How does the flavor of a wine made from fresh wine making juice compare concentrate? I know this is a broad question but are there any drastic differences?
Thanks for the great question.
The advancement of concentrating wine making juices has jumped by leaps and bounds over the last few decades. It has finally gotten to the point that it is indistinguishable when comparing fresh wine making juice vs concentrate.
Today, the concentrating process is done by taking nothing more than water out of the fresh juice. This is accomplished by boiling the juice and causing the water to steam off the juice. Basically it’s distilling.
But here’s the twist: they are doing it at a very low temperature. In other words, they steam the water off of the fresh juice at room temperature. You may be asking yourself, how’s that even possible? And the answer is very simple. It’s done with air pressure… or lack of it.
You may remember from your high school science class that water boils at 212°F. But this is the boiling point for water at sea level, only. As you go up in altitude the boiling point becomes lower and lower. For example, water boils at 187°F on top of Pike’s Peak. This is because there is less air-pressure to hold the steam into a liquid as you go up in altitude.
The wine concentrate producers use this fact to their advantage. The juice is placed in a vacuum that is so strong that it begins to boil at ~76°F. The water literally steams off of the juice at this temperature keeping it fresh and free from the effects of heat.
Any aroma or other volatile elements that escape during this process along with the steam are later extracted from the steamed-off water and put back into the wine concentrate as an essence.
This is the real secret behind why there is no difference between wine making juice and concentrate. There is nothing done to the wine concentrate that is negative or harmful.
A second consideration as to why you may want to consider using wine making concentrate is the fact that the grapes used to make these grape concentrates are usually superior to what you have available to you otherwise. What’s available to most home wine makers is usually very limited compared to what wine making concentrate producers have to offer. Which brings me to the last point I’d like to make…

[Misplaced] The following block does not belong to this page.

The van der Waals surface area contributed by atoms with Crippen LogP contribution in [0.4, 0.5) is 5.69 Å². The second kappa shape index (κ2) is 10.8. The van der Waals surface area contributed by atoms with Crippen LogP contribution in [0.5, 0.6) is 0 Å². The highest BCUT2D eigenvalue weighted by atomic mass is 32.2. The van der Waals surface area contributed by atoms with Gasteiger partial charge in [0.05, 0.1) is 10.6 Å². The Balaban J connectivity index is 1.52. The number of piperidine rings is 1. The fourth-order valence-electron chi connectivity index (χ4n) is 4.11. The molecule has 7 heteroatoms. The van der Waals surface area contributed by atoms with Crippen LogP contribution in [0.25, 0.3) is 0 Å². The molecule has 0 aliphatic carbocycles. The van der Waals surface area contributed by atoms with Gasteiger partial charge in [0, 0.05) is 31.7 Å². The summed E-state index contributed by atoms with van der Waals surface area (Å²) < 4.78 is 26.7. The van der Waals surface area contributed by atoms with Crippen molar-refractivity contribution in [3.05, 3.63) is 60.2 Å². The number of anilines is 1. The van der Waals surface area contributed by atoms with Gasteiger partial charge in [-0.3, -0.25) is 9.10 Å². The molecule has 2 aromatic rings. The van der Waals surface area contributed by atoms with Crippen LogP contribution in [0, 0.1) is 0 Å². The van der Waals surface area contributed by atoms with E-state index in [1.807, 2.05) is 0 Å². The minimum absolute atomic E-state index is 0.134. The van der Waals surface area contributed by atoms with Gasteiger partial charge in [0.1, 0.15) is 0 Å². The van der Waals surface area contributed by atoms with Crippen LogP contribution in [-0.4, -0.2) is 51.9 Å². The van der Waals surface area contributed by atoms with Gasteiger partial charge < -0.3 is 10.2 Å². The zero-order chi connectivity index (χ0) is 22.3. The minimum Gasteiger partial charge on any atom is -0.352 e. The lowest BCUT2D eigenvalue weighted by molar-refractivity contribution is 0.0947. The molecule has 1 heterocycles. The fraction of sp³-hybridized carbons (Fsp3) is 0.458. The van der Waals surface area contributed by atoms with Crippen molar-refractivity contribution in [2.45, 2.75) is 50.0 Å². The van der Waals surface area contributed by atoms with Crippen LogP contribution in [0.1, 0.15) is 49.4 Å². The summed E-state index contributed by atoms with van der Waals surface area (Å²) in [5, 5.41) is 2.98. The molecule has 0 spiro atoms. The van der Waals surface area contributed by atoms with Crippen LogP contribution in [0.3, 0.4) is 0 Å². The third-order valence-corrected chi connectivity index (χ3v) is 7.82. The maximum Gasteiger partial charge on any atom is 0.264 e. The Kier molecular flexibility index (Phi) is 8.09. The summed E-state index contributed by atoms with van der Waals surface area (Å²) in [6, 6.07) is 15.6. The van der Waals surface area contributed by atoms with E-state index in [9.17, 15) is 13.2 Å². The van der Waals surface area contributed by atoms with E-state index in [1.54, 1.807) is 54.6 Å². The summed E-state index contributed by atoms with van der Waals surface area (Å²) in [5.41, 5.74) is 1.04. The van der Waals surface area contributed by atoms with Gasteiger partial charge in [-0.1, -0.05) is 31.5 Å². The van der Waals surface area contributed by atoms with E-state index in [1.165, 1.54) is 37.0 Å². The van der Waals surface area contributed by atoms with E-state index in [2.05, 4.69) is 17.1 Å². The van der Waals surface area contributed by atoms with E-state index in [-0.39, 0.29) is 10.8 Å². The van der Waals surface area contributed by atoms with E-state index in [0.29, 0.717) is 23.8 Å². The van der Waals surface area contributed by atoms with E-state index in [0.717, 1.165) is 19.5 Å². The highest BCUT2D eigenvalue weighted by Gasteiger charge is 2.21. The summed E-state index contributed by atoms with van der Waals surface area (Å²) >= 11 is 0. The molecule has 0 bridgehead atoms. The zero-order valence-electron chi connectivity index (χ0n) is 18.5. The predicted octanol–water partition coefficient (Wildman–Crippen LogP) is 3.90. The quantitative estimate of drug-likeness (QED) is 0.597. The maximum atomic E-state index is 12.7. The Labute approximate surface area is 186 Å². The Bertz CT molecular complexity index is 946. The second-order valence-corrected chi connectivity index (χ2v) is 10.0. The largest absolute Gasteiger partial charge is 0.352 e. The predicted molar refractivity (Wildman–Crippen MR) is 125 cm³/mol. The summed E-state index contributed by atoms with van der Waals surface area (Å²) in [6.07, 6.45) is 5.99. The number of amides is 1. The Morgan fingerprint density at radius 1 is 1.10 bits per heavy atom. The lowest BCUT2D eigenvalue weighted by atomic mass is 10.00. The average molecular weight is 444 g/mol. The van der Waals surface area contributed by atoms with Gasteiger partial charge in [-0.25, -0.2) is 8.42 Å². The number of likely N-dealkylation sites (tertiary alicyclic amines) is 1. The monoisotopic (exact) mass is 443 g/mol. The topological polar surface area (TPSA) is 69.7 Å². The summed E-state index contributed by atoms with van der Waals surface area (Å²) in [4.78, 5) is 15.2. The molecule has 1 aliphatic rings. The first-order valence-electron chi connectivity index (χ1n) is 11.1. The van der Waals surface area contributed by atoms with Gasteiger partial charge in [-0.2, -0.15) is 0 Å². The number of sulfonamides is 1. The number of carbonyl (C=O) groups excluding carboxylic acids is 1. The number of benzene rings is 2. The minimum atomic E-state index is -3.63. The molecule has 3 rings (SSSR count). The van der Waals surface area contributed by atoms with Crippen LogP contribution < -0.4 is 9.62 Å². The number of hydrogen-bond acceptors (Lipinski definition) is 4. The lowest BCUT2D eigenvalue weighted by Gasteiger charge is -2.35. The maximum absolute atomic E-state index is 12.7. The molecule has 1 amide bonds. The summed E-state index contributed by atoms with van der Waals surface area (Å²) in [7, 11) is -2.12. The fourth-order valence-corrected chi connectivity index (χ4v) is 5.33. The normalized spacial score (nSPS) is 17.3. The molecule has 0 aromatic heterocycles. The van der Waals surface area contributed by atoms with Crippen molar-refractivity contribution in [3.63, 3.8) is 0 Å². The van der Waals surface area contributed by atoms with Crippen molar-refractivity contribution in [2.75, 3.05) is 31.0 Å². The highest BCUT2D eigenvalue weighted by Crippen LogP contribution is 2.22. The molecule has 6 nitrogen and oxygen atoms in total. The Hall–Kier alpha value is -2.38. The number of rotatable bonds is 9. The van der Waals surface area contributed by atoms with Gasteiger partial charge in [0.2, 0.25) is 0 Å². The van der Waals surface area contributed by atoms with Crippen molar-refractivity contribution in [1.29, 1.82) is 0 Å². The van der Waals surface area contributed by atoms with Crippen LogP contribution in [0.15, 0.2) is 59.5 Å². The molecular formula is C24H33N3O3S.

You have an incredible variety of wine making concentrates available to you. When comparing fresh wine making juice vs concentrate, it’s not eve close. For example, we carry over 200 different kinds of grape juices collected from all over the world. These concentrates afford you the opportunity to make wines from grapes grown as far away as Italy and New Zealand.
Matt, I hope this clears things up for you. One common saying among winemakers is that, “you can not make a wine that is better than you grapes used to make it.”. That is why this subject is so important. You have to start off with a good foundation of produce to end up with a stellar wine.
Ed Kraus is a 3rd generation home brewer/winemaker and has been an owner of E. C. Kraus since 1999. He has been helping individuals make better wine and beer for over 25 years.
Curious how much sulfite is added to the juice in order to preserve it. Necessary to know if one decides to do a maloactic fermentation and doesn’t have the equip to measure SO?
James, malo-lactic bacteria if very sensitive to SO2. So, if you plan on putting your wine through an MLF, you do not want to add any SO2. On the other hand, if you do not plan to do a MLF then you will want follow these doses:
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Hi and merry Christmas
One question,,,, do you ship to Canada
Very sorry, but we only ship within the United States.